When U.S. Defense Secretary James Mattis arrives for his upcoming Ukraine visit, he should bring promises of arms for the military and support for anti-corruption forces and the country’s defense industry, Defense One writes. News 03 August from UNIAN.
“Ukraine, a very serious issue. We will continue to hold Russia accountable to that. We just appointed Kurt Volker to go out and deal with part of that issue…
The U.S. Department of State says Washington will continue its work to hold Russia accountable for the aggression in Ukraine, that's according to Heather Nauert, the Department's spokesperson. “Ukraine, a very serious issue. We will continue to hold Russia accountable to that,” Nauert told reporters at a briefing August 3. “We just appointed Kurt Volker to go out and deal with part of that issue. You know how important that is to us to try to maintain or try to get back Ukraine’s integrity and territorial sovereignty. That is something that we are passionate about. That is a direct effect because of Russian activities and some of the things that they have done. Just because we want to find areas of cooperation and to improve the relationship in – with Russia where we can because they are also a nuclear superpower does not mean that we will turn a blind eye to some of the bad acts that they are involved with, such as Ukraine,” the spokesperson said.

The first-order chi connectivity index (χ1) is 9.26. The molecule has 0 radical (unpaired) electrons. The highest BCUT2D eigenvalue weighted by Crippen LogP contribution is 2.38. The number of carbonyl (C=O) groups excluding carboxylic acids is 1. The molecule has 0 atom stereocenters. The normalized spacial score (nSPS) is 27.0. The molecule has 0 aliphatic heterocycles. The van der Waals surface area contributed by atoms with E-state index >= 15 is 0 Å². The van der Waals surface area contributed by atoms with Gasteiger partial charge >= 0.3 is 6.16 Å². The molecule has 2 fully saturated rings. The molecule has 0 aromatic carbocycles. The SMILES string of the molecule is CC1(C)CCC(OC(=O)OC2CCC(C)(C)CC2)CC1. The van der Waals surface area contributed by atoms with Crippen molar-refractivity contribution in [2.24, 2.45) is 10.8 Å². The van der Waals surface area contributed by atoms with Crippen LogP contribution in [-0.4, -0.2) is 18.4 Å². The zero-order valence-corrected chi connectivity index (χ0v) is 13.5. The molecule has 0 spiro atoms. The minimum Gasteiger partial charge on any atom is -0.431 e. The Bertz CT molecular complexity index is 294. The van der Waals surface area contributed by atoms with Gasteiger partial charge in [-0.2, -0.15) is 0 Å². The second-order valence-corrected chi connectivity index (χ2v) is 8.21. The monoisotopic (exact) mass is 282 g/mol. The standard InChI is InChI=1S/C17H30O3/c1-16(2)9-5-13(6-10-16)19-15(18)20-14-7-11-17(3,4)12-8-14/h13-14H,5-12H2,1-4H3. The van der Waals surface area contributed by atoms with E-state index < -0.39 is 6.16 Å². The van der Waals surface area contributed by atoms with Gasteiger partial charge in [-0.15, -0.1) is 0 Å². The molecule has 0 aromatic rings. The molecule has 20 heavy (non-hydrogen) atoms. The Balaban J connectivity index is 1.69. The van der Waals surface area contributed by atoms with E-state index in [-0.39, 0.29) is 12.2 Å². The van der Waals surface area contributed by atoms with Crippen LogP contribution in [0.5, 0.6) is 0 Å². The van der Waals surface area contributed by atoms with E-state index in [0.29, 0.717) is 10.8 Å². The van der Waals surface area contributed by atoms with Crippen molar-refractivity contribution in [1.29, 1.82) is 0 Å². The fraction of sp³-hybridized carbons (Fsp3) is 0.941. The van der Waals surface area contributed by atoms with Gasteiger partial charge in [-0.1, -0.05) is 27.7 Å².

Law No. 2120-VIII on strengthening liability for cruelty toward animals has entered into force in Ukraine August 4, after being published in the official newspaper of the Verkhovna Rada, "Holos Ukrainy." The new legislation defines cruel treatment of animals, which includes abuse, beatings or other violent acts that inflicted physical pain, suffering, and did not cause bodily harm, mutilation, or death, abandonment of animals, including violation of animal welfare rules. All these actions entail a fine from UAH 3,400 to UAH 5,100 with the confiscation of the pet if the animal’s stay at the owner poses a threat to its life or health. If two or more animals are abused, or the perpetrators acted in a group, or if it was a repeated act, a severer punishment is stipulated – a fine of UAH 5,100 to UAH 8,500, or an administrative arrest up to 15 days with confiscation of the animal if necessary. Read also Rada mulls making illegal border crossing criminal offense, for Russians The Criminal Code is supplemented by the article “cruel treatment of animals,” providing for arrest for up to six months or restriction of freedom for up to three years. If the act of animal abuse has been performed in the presence of a minor, the restriction or liberty or imprisonment for 3-5 years is foreseen. Those treating animals with grave cruelty face up to 8 years in prison.
Canadian Minister of International Trade Francois-Philippe Champagne has said on Twitter that the Ukrainian diaspora in Canada supports the agreement on the establishment of a free trade zone with Ukraine. News 03 August from UNIAN.